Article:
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A nine-goal offensive explosion lifted the field hockey team above Brown University and Bryant University this weekend, its first two wins of the year. The Big Green (2-5, 1-1 Ivy) dominated Brown 6-1 Saturday, then edged out Bryant 3-2 in overtime on Sunday. Dartmouth’s offensive performance marked a great improvement for the team, and suggests that their early season woes might be over. The weekend ended a two-game goalless streak and a five-game losing streak.
The number of adjective phrases I could use to describe Beach Day and their sophomore album “Native Echoes” is a little ridiculous. They’re sweetened punk-infused ’60s garage surf rock for a start, and their infectious sound is perfect for anyone who likes their beach days to end in huge, salty hair and late night burger runs. On the flipside, the album, while easy listening, can tend toward being a little too easy to forget.
This past week, I went on a hunt around the six freshman dorm clusters — the River, McLaughlin, East Wheelock, Fahey-McLane, Choates and Russell Sage — for the ultimate prize every undergraduate advisor dreams of winning:
Letter to the editor:
“How have you been feeling lately?” reads a question in green italicized font. “Feeling empty, hopeless,” reads one answer choice, indicating depression. “Troubled by traumatic events,” reads another, indicating post-traumatic stress.
For two nights, men roamed in and out of fraternities sporting coats and ties. Now, many of those men have accepted bids, and in doing so became full-fledged fraternity members. This marks a shift from past Interfraternity Council recruitment seasons, when new members completed pledge terms, or probationary periods, before being officially inducted into a house.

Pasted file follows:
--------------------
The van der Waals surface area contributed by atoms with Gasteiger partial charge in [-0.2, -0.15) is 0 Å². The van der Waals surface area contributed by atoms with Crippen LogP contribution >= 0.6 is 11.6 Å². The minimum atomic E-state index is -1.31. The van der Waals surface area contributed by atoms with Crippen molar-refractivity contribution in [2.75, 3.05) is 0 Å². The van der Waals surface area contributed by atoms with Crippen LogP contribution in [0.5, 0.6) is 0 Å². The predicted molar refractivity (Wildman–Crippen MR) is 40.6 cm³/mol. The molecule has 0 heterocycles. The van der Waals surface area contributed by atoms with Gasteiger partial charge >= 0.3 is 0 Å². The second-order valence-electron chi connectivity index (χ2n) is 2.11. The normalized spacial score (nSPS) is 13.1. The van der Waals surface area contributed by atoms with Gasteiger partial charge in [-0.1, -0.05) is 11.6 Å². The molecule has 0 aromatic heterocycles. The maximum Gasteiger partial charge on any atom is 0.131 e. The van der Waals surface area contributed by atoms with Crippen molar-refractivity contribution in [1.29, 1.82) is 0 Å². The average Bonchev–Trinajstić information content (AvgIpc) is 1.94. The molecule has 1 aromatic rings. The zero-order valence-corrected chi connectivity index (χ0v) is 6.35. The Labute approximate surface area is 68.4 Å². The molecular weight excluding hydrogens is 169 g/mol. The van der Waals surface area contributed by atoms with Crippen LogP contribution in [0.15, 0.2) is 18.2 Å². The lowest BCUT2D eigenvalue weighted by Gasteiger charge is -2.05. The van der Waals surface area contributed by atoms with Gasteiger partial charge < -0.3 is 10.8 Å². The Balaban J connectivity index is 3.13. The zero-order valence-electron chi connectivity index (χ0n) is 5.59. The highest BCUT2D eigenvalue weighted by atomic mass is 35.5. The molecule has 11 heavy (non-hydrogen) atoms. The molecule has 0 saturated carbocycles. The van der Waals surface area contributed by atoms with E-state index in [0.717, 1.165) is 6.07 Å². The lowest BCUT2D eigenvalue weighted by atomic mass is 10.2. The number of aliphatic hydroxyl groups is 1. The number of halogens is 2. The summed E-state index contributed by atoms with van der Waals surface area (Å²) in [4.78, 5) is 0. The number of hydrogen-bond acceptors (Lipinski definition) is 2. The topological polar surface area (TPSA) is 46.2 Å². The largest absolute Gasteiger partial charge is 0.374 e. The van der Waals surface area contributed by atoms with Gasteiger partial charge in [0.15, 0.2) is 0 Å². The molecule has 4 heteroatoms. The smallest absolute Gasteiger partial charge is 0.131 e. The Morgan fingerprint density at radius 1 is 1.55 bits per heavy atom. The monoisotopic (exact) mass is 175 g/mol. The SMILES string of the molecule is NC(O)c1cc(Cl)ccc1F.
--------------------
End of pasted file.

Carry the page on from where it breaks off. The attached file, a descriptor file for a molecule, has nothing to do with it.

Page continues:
Emmet Gowin’s black and white landscapes — photos of wheat fields, strip mines and nuclear testing sites in places ranging from Japan to the Czech Republic — tell stories of man’s impact on land, capturing the precarious balance between beauty and destruction. The fall’s first Montgomery Fellow, Gowin arrives Oct. 5 for a weeklong residency, during which he will speak about his work and meet with photography classes and other small groups of students.
Next weekend, around 30 students in teams of three or four will embark on the Fifty, a 53.6-mile hike from campus to Mount Moosilauke’s summit. Hike organizers said the trip usually takes about 30 hours, and hikers are supported by five different stations. This fall, 75 people applied to hike and more than 130 applied to support.
The average grade at Harvard was about a C+ 65 years ago, according to Stuart Rojstaczer, a former Duke professor. Today, it is roughly an A-. What does this tell us? Well, the biggest lesson from this statistic is that averages can be misleading.
Recently, the Advanced Placement credit policy and the policy regarding how many four-course terms students can take without incurring extra tuition fees underwent significant changes at the College. The Class of 2018 is the first affected by the change of policy. For these students, AP credit awarded in high school can no longer count toward the 35 credits required to graduate. Although this policy has been unpopular among students, we should actually praise the College’s decision to uphold its commitment to high-quality education. The AP policy and four-course term policy changes fundamentally work toward the College’s pedagogic mission.
I sat down with Tyler Sikura ’15, the captain of the men’s hockey team. After a disappointing first half last season, the Big Green surged to move up in the playoff standings. The team upset No. 7 seed Rensselaer Polytechnic Institute before falling in two games to No. 1 seed Union College. Last week, the team was picked to finish sixth in the preseason poll.
In the first meeting of the only two Division I football programs in New Hampshire since 2009, the Big Green fell short, losing to No. 7 University of New Hampshire 52-19 Saturday night in Durham.
In the schools’ first meeting, the men’s soccer team beat Fordham University 2-0 at Burnham Field. After a deadlocked first half, the Big Green (3-2-1, 0-0-0 Ivy) reevaluated its strategy, then capitalized on a few key opportunities to seal a victory.
High temperatures and a persistent Brown University squad held the women’s soccer team to a 1-1 tie in the Big Green’s Ivy League opener at Burnham Field, which extended its home unbeaten streak to 16 games.